STAMFORD, Conn. — Volunteer fire chiefs said they didn’t get the call when a Category 1 hurricane walloped Stamford earlier this week.
Public safety and health officials from across the state participated in an emergency preparedness drill designed to test municipalities’ ability to respond to hurricanes Monday morning. About 20 officials attended Stamford’s exercise at the Government Center, but the city’s volunteer fire chiefs said they weren’t given seats at the table.
“I didn’t know anything about it until I read the paper this morning,” said Springdale Volunteer Fire Department Chief Shawn Fahan. “Our department has been through many hurricanes and storms. But it doesn’t hurt to sit in on these things to learn a little bit.”
The perceived slight comes at a delicate time for Stamford’s long-fractured fire services. The city is embroiled in lawsuits with two volunteer departments — Springdale and Long Ridge — and is still struggling to consolidate all companies into one department in accordance with the 2012 charter revision.
Mayor David Martin, who took office Dec. 1, has described merging the city’s career and volunteer fire services as one of his top priorities. But tensions between the city’s career and volunteer firefighters remain high.
“To find out about (Monday’s exercise) by reading about it in the Advocate I consider almost like a slap in the face,” Long Ridge Fire Company Chief Stuart Teitelbaum said. “We’re still having discussions to finalize how we’re going to work together, and this doesn’t help anything. Hopefully in the future the city will at least let the chiefs know.”
Fire Chief Peter Brown, appointed by Martin to lead the consolidated department, said Tuesday it was not his intention to snub the volunteers.
“It was nothing done intentionally,” Brown said. “I just felt that it was a whole-day event, and it was something that I would cover and keep them apprised of it. There’s no animosity; there’s no hard feelings.”
Belltown Fire Department Chief John Didelot said volunteer firefighters are the first line of defense for many Stamford citizens during emergencies, and it’s important that they are afforded every training opportunity.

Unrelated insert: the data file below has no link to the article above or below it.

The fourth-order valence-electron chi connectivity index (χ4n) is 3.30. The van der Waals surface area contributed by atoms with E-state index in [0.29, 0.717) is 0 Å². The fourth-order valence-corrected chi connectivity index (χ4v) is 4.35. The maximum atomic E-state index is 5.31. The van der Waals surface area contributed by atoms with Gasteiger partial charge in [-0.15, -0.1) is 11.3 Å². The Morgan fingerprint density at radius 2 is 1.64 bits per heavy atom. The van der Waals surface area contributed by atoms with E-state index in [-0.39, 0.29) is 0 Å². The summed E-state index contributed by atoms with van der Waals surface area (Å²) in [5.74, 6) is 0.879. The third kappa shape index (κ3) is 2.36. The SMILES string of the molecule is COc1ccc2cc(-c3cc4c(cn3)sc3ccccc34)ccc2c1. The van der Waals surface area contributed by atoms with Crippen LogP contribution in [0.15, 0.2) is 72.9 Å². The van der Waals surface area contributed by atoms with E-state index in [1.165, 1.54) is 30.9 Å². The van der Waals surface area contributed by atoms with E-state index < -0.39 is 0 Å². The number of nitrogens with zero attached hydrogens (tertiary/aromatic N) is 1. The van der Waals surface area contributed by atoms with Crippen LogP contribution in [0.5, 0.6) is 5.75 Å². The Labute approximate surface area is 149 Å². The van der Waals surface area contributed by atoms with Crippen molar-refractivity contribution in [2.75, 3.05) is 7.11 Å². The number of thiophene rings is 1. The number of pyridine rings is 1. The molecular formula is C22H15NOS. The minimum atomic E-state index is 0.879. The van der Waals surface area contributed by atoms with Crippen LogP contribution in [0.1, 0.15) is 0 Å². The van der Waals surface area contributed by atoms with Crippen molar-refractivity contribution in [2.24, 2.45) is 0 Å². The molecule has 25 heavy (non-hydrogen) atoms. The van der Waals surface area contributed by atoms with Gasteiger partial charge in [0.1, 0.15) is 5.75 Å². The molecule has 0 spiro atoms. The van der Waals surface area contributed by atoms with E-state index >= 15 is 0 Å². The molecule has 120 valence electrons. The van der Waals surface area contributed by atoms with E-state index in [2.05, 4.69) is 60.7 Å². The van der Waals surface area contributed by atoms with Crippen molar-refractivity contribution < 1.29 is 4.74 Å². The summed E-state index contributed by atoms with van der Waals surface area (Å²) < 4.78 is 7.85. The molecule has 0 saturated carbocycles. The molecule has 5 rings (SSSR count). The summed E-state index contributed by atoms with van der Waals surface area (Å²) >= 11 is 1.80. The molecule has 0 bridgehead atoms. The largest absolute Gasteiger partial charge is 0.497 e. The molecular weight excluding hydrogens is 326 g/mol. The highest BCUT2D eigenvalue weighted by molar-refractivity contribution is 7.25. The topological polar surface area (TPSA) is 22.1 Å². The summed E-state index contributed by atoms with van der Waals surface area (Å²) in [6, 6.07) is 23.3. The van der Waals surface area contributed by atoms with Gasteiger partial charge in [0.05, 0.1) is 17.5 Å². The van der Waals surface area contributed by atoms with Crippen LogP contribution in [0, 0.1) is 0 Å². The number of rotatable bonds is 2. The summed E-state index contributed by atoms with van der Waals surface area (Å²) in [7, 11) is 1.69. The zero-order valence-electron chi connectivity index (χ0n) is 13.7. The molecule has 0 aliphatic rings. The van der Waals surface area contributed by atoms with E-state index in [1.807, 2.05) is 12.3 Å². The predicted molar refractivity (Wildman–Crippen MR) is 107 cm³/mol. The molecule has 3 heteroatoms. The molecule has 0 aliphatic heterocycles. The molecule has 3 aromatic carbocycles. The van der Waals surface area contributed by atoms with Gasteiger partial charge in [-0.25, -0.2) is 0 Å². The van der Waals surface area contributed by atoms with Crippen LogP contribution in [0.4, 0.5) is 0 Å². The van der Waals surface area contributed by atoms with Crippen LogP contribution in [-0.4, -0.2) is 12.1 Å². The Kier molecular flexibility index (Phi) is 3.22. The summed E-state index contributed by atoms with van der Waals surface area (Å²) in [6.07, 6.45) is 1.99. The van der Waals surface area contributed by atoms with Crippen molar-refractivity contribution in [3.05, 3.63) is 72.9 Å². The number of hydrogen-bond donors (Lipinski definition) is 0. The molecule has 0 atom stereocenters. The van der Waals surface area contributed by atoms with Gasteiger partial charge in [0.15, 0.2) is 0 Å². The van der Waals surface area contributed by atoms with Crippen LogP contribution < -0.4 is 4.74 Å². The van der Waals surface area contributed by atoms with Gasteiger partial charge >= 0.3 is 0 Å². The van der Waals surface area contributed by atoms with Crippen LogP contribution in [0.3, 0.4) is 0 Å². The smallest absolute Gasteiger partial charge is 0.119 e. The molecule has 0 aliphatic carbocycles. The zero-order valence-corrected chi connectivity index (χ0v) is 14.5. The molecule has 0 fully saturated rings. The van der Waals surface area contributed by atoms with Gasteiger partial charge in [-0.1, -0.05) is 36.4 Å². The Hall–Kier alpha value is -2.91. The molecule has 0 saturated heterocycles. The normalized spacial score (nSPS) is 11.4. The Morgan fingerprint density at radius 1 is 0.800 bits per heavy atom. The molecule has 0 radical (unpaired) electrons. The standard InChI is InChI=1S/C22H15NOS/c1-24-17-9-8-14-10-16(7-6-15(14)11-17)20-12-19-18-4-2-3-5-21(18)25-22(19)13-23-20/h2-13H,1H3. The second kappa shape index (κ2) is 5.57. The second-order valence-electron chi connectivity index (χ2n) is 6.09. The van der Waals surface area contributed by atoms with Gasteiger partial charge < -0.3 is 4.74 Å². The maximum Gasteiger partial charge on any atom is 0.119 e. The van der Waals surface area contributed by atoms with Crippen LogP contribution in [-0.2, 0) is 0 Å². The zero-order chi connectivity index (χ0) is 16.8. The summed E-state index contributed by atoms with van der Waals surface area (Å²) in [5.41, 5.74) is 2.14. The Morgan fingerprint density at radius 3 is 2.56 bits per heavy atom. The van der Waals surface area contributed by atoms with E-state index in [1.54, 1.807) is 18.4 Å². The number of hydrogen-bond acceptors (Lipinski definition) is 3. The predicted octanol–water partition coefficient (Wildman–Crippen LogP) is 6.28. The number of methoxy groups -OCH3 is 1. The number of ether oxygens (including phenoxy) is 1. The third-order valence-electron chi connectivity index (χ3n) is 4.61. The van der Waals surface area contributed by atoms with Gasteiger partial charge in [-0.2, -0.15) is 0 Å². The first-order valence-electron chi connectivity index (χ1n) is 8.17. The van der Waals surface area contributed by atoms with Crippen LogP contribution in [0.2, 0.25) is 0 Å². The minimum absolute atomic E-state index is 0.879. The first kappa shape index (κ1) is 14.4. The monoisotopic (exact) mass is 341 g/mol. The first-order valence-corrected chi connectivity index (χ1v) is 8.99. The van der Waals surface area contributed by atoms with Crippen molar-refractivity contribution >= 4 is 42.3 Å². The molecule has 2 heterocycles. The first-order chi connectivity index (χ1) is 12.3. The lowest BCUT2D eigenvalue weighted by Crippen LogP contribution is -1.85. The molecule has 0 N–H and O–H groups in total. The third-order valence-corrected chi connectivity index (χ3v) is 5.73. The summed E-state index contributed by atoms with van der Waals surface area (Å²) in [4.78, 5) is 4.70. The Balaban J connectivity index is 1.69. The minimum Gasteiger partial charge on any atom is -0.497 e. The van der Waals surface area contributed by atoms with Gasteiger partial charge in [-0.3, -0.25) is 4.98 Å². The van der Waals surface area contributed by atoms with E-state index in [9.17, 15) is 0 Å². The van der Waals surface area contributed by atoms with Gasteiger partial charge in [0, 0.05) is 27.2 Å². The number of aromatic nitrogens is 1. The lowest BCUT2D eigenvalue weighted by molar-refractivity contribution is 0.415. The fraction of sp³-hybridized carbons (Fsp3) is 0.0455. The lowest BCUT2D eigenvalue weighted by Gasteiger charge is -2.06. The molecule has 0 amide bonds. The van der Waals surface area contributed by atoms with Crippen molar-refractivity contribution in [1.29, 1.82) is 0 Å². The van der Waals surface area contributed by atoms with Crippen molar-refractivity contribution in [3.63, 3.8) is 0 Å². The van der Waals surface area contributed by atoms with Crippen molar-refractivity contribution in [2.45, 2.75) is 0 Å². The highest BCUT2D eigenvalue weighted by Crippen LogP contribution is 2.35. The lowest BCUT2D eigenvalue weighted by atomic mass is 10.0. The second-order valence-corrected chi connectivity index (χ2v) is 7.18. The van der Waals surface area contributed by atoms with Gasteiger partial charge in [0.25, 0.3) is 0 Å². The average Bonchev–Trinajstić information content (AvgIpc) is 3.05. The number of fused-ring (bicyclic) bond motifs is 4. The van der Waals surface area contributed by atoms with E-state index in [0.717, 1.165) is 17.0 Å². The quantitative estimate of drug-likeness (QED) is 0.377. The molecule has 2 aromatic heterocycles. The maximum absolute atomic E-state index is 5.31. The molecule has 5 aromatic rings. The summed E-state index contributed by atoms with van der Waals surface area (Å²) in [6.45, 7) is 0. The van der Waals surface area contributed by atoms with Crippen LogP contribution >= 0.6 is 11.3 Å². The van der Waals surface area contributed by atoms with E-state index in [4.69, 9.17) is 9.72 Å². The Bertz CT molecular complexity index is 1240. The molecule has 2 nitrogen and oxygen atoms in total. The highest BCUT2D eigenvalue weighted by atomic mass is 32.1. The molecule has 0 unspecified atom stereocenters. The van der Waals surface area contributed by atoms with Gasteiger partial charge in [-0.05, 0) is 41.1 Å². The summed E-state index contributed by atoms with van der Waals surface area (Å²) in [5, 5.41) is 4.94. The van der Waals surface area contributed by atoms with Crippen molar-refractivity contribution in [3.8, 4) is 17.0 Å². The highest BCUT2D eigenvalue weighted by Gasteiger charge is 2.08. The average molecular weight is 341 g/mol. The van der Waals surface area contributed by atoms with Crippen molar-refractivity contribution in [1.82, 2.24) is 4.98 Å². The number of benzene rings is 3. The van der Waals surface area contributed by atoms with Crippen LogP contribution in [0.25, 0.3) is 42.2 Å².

“We should be part of the training, or at least know about it so we can have a choice about attending,” Didelot said. “We are the people that are going to be responding to your home to help you.”
Didelot and Brown both said communication between the city’s career and volunteer fire services needs improvement. A key part of that is hiring an assistant chief of volunteer services, a position that was created under the 2012 Charter revision but remains vacant.
“(Hiring the assistant chief) requires cooperation from everybody,” Brown said. “And that person will bridge that communications gap.”
The 2012 charter revision empowers Stamford’s fire chief to hire a volunteer assistant chief off a list of three applicants submitted by the volunteer fire chiefs. On Monday, Brown said he is still waiting for the volunteer chiefs to send him names of potential candidates after two applicants previously submitted withdrew from consideration.
Didelot said the volunteers are working on selecting candidates for Brown’s consideration. He said he hopes the assistant chief for volunteer services will be an effective liaison between the city and volunteer firefighters.
“That person should be our eyes and ears,” he said.
Volunteer fire department representatives have participated in Stamford’s emergency management drills in the past. In 2012, Turn of River volunteer firefighter Nicholas Jossem sat with then-Fire Chief Antonio Conte during a statewide exercise similar to the one conducted Monday.
Public Safety Director Ted Jankowski said the volunteers were represented by Brown and Assistant Fire Chief Trevor Roach at Monday’s event.
“I know the true value of the volunteer fire departments in times of disaster as I have seen their dedication and professionalism first hand,” Jankowski said in an email. “Fire Chief Brown will be providing a summary of the State Exercise to be disseminated to all units.”
Glenbrook Volunteer Fire Chief Eddie Velez said he is not offended that his department was not invited to Monday’s drill.
“I know sometimes I’ve been invited in the past and I’m not sure what happened yesterday,” Velez said. “But I figured the other chiefs would pass the information down anyway.”
Turn of River Volunteer Fire Chief Frank Jacobellis could not be reached for comment Tuesday.
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